solve_radial_eigenproblem subroutine, which accepts the
(external) potential as an argument
V specified as an array of values on a
R). There are several configuration options that can be
supplied, see the documentation of the
reigen.f90. Examples of usage are given in the simple tests in
tests/oscillator/, where the potential and
mesh is constructed in the main program.
Finally, the low level modules
the radial integration (they use the
ode1d module that contains some common
utilities for solving ordinary differential equations). Detailed documentation
of these subroutines is given in the comments in the code.
A description of all modules follows:
- Routines in this module solve the radial Schroedinger equation outward and inward using the implicit Adams method.
- Routines in this module solve the radial Dirac equation outward and inward using the implicit Adams method.
- Routines in this module solve the radial Poisson equation outward using the predictor-corrector method (with Adams extrapolation/interpolation).
- General utilities for solving 1D ODEs. the Adams and rk4 subroutines are used by Schroedinger, Dirac and Poisson solvers. The integrate function is used at other places in dftatom to calculate integrals of the radial density/orbitals.
- Solves the radial Schroedinger/Dirac eigenproblem
- This module contains SCF mixing algorithms.
- Contains mesh utilities (creating the exponential mesh and its derivatives).
- Calculates the exchange and correlation potential, Hartree potential, and the full (single) Kohn-Sham iteration.
- Contains the
dft_data_ttype used in the DFT routines. This data type stores mesh, potential, atomic configuration, orbitals and other parameters of the DFT problem.
- This module lists nonrelativistic and relativistic atomic configurations.
The nonrelativistic configurations are the same as at NIST and are simply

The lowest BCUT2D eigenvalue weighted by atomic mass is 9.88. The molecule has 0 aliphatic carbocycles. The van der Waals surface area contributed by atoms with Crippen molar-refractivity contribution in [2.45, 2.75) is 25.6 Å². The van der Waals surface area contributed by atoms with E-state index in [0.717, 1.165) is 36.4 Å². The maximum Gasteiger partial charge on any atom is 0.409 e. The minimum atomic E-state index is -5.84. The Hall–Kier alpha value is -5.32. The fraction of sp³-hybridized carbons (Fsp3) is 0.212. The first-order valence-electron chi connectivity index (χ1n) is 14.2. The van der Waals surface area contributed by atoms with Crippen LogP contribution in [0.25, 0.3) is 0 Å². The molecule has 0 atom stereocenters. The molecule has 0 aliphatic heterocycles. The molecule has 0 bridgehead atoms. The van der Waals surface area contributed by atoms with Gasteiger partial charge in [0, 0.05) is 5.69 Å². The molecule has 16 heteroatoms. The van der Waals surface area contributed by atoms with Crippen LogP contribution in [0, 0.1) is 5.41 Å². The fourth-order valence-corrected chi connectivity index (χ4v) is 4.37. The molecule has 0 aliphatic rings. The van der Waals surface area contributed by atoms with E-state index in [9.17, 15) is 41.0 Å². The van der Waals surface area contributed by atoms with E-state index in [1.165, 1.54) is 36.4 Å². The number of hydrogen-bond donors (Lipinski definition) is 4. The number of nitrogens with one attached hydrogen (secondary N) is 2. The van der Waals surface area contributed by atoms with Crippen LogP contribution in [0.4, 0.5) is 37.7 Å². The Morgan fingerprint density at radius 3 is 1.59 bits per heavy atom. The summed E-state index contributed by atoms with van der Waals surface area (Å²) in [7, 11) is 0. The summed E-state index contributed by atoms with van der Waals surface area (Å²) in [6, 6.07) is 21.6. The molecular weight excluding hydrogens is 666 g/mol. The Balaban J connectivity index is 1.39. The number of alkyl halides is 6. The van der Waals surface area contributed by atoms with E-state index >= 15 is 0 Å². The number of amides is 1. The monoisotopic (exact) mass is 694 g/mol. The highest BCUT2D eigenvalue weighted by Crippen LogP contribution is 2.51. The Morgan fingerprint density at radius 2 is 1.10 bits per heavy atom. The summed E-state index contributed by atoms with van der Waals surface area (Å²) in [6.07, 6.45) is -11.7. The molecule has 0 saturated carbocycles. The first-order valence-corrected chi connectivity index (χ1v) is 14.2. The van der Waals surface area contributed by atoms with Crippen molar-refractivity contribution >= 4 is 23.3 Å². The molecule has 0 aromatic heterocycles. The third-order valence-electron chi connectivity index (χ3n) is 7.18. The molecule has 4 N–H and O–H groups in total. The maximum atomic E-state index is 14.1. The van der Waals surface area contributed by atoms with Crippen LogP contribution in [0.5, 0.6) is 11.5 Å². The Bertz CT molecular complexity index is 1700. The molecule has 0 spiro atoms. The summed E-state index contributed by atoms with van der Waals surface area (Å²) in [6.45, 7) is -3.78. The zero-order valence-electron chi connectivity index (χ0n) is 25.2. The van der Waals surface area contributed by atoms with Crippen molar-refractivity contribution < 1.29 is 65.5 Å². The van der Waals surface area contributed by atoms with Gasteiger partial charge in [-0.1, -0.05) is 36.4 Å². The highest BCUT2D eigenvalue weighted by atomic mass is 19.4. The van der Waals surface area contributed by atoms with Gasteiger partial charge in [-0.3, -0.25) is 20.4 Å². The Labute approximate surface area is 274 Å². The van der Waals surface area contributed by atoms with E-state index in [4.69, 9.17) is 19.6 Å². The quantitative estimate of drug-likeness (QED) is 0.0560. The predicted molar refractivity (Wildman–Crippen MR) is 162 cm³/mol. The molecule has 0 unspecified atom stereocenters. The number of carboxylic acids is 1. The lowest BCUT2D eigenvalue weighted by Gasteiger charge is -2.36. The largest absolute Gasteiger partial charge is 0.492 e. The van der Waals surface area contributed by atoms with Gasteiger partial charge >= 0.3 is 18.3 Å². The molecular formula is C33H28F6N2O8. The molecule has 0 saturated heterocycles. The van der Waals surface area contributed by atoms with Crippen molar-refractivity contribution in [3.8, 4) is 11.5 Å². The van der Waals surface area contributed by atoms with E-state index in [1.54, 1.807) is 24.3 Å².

hardcoded in the subroutine for each atom. The relativistic configuration
is then calculated from the nonrelativistic by splitting the occupancy
according to the degeneracy (see the comments in the
get_atomic_states_relsubroutine of this module for more technical information).
- This module contains high level drivers for atomic SCF calculations. The idea is to use these drivers to do most frequent calculations with an exponential mesh and to get an idea how things work. They can be used as a starting point/template to write a custom solver for a particular problem, or to use a different mesh.
- Calculates Hydrogen nonrelativistic and relativistic energies (exact), Thomas-Fermi (TF) energies (only very approximate), TF potential and charge density (very accurate).
- This module contains the high level public API (application programming interface) for dftatom. One should only be using this module from external programs (as long as only the high level functionality is needed). For a low level usage, one can always call the individual modules directly.
- The C API to dftatom that wraps the API exposed by the
dftatommodule and the corresponding C header file.
- Other Schroedinger integrators, not directly used by dftatom, but available for reuse. This module contains various rk4 integrators and Adams predictor-corrector integrators (both for outward and inward integration).
- Other Dirac integrators, not directly used by dftatom, but available for reuse. This module contains various Adams predictor-corrector integrators (both for outward and inward integration) and functions to calculate analytic asymptotic.
- Other Poisson integrators, not directly used by dftatom, but available for reuse. This module contains various Adams predictor-corrector integrators (both for outward and inward integration).
- General utilities for solving 1D ODEs, not used directly by dftatom. They are available here for reuse.
- This module defines the
dpdouble precision type.
- Contains the mathematical constant
- Various utilities for general use in Fortran programs.